Jamman, Most professional gunsmiths who I have had the pleasure of knowing over the years have spent most of their lives learning their trade. Most may be willing to offer a novice some pointers when it comes to repairing an existing gun, but very few if any who I have known would step up and tell someone who has not spent years learning metallurgy and who are also know to have become accomplished machinists. There quite simply is no free lunch to learning the art of fire arms repair let alone the manufacture of a quality gun which must posses a combination of high precision parts made out of very high grade materials, to be first and foremost safe to shoot then to be able to be reloaded and fired repeatedly with an expectation of the discharged projectile hitting the targeted object with a degree of accuracy.
As I have stated I am not a gunsmith have never been called one nor have i played one on TV. I know just enough not to be a danger to myself or others when I do repairs to my own fire arms. I say this with all humility even though I have owned dozens if not tens of dozens of long guns and quite a few short guns (IE Pistols & Revolvers) over the years. I like to buy ones that are sold as non functional firearms then completely disassemble them inspect them and repair or replace any and all worn missing or broken parts. And yes I do sometimes have to machine form roll or weld my own parts especially for guns that are over 100 years old sometimes I might have to buy 2 or possibly 3 like parts guns in order to complete a single gun.
Would I try to build a gun from scratch for myself? Possibly! I have in the past made a couple of .50 cal muzzle loaders and 2 cannons one was a 2 pounder or a 0.5 bore (2.104") for a guy who used it in civil war re enactments for years , another was a 1 bore ( 1.670")breach loader it had a quick lock threaded breach 2.5 threads per inch the breach was made out of 1036 bar stock 6 inches long and 4 inches in diameter the block was 8"square bar the barrel was also out of 4" 1036 and was threaded into the block about 8 inches smooth bore the bullets were rifled instead of being ball ammo the first time it was fired we had it surrounded with 24 inch thick concrete barrier blocks stacked 6 feet high and we were behind a d Cat dozer. it fired just fine but it took 3 days to get the breach open afterwards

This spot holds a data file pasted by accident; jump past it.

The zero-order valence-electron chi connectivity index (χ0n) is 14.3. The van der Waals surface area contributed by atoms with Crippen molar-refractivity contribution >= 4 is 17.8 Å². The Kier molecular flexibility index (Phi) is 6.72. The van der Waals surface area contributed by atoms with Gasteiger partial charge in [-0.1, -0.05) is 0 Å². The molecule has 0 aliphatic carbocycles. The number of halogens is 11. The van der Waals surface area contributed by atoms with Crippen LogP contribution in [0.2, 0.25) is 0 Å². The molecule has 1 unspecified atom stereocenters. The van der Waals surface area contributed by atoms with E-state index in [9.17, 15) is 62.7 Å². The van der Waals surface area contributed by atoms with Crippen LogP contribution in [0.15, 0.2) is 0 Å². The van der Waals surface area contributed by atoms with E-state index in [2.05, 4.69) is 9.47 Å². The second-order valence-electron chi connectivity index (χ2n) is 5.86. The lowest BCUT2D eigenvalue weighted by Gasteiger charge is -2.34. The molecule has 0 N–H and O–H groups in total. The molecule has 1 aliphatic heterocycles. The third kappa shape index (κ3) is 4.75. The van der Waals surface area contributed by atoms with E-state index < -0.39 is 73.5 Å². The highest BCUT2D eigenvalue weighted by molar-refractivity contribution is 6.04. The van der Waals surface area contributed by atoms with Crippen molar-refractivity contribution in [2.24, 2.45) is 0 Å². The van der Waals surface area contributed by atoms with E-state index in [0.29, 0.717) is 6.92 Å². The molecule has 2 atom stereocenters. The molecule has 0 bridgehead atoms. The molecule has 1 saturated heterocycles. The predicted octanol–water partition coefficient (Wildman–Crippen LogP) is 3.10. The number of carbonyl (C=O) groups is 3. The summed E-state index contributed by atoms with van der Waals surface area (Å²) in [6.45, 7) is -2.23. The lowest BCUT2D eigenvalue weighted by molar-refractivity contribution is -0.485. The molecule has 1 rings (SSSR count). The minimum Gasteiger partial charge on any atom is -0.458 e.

SO my advice again is study study study every aspect of your project figure out what tools you are going to have to make to form the stock find a more suitable piece of material to make your receiver out of what taps you will need to buy and if the thread sizes are going to require you to actually make your own taps and or dies if you don't have a mill and a lathe and can not afford to buy one study some of the homemade mill and lathe threads here as there are some real good ones . you will need a sheet metal bender as well to make the stock out of. spend a year spend 2 or even 3 if need be to accumulate every thing your need as well as the necessary skill set to accomplish the task. Any project such as the one you want to do needs to be done right and done safe the first time because the world has far too many Darwin award winners already.
Post your reply!
Join 41,949 of us and get our 173 Must Read Homemade Tools eBook free.
Never try to tell me it can't be done
When I have to paint I use http://kbs.justoldtrucks.com/
There are currently 1 users browsing this thread. (0 members and 1 guests)